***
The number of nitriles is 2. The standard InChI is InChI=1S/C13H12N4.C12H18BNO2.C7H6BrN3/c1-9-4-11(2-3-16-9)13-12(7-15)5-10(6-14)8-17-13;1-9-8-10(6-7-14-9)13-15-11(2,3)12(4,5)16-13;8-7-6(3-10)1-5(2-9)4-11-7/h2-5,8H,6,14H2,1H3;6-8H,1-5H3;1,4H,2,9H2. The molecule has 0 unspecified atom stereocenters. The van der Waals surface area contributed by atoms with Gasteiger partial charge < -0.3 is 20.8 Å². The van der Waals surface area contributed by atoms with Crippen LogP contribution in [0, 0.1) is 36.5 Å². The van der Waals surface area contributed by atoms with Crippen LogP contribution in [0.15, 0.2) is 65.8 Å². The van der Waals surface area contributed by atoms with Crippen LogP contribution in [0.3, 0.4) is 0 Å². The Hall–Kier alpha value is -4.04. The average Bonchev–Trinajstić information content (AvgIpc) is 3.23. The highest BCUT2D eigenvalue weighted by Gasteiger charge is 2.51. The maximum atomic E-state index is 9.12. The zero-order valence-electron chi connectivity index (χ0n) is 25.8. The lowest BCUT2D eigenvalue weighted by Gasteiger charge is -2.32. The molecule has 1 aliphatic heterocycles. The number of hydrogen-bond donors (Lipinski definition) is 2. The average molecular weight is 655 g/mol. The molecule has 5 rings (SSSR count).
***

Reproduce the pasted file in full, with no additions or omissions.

The number of nitriles is 2. The standard InChI is InChI=1S/C13H12N4.C12H18BNO2.C7H6BrN3/c1-9-4-11(2-3-16-9)13-12(7-15)5-10(6-14)8-17-13;1-9-8-10(6-7-14-9)13-15-11(2,3)12(4,5)16-13;8-7-6(3-10)1-5(2-9)4-11-7/h2-5,8H,6,14H2,1H3;6-8H,1-5H3;1,4H,2,9H2. The molecule has 0 unspecified atom stereocenters. The van der Waals surface area contributed by atoms with Gasteiger partial charge < -0.3 is 20.8 Å². The van der Waals surface area contributed by atoms with Crippen LogP contribution in [0, 0.1) is 36.5 Å². The van der Waals surface area contributed by atoms with Crippen LogP contribution in [0.15, 0.2) is 65.8 Å². The van der Waals surface area contributed by atoms with Crippen LogP contribution in [0.3, 0.4) is 0 Å². The Hall–Kier alpha value is -4.04. The average Bonchev–Trinajstić information content (AvgIpc) is 3.23. The highest BCUT2D eigenvalue weighted by Gasteiger charge is 2.51. The maximum atomic E-state index is 9.12. The zero-order valence-electron chi connectivity index (χ0n) is 25.8. The lowest BCUT2D eigenvalue weighted by Gasteiger charge is -2.32. The molecule has 1 aliphatic heterocycles. The number of hydrogen-bond donors (Lipinski definition) is 2. The average molecular weight is 655 g/mol. The molecule has 5 rings (SSSR count).